The evolving nature of explosive devices and their use requires us to constantly update our situational awareness and adapt our pre-deployment and in-mission training. I thank Kenya for hosting the recent Arria formula meeting on the threat posed to peacekeepers by IEDs and I urge Member States to enhance their commitment to training and equipping troop- and police-contributing countries. I also appeal to troop- and police-contributing countries to invest in training and retaining the necessary expertise in their security services.
Secondly, I want to highlight the role of mine action in advancing and underpinning durable solutions to conflict. Mine action is an essential first step towards peace and stability. Deminers are often the first to enter cities and villages after ceasefires, clearing schools and hospitals, or allowing for critical repairs to water or sanitation infrastructure.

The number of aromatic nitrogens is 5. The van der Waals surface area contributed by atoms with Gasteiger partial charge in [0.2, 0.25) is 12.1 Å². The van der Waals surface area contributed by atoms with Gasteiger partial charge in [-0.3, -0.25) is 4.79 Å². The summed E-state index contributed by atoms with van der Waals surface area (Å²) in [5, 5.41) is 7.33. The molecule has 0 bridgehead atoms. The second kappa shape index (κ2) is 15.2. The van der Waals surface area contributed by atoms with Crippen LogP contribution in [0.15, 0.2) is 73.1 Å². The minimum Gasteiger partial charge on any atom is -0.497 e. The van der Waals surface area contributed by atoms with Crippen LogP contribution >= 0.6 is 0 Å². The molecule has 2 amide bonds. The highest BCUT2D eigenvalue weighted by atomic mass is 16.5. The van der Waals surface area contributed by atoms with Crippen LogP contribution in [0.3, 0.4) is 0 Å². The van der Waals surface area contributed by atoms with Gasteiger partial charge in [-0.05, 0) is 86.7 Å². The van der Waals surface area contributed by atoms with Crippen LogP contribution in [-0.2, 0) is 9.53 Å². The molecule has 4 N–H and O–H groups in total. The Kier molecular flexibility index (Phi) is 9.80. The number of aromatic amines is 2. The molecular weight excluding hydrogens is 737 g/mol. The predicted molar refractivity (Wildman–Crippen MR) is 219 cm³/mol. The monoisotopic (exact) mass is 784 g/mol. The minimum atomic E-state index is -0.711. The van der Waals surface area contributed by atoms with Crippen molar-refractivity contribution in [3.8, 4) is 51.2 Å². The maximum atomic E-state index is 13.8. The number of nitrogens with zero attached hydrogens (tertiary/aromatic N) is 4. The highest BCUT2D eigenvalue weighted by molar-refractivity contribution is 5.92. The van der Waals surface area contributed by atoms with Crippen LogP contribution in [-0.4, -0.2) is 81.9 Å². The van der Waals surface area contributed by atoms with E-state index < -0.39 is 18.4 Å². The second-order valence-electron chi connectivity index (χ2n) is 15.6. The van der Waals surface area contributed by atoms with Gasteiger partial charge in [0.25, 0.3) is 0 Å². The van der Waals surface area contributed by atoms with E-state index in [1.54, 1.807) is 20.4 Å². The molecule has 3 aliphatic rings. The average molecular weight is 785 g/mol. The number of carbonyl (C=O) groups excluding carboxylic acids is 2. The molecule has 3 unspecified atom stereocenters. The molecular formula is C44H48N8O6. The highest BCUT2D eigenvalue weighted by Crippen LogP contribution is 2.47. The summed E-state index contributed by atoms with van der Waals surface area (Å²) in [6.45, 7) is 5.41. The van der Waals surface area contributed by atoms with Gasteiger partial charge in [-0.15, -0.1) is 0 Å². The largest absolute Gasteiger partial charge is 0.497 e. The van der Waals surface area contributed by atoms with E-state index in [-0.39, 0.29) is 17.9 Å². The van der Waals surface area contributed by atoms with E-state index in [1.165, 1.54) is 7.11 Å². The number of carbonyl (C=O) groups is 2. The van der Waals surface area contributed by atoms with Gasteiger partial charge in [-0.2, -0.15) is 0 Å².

Mine action enables the safe and voluntary return of refugees and internally displaced persons. And mine action can support political and peace processes. We have seen this in Darfur and Libya. In Colombia, mine action has facilitated the reintegration of former combatants, offering a pathway to civilian life.
Let’s maximize the opportunities that mine action affords us. For example, from Afghanistan to Iraq, Colombia to South Sudan, women deminers and risk educators have broken stereotypes to keep their communities safe, contributing to the women, peace and security agenda. Today, we will hear from a briefer who led an all-women demining team, contributing to mine clearance and decontamination in Viet Nam.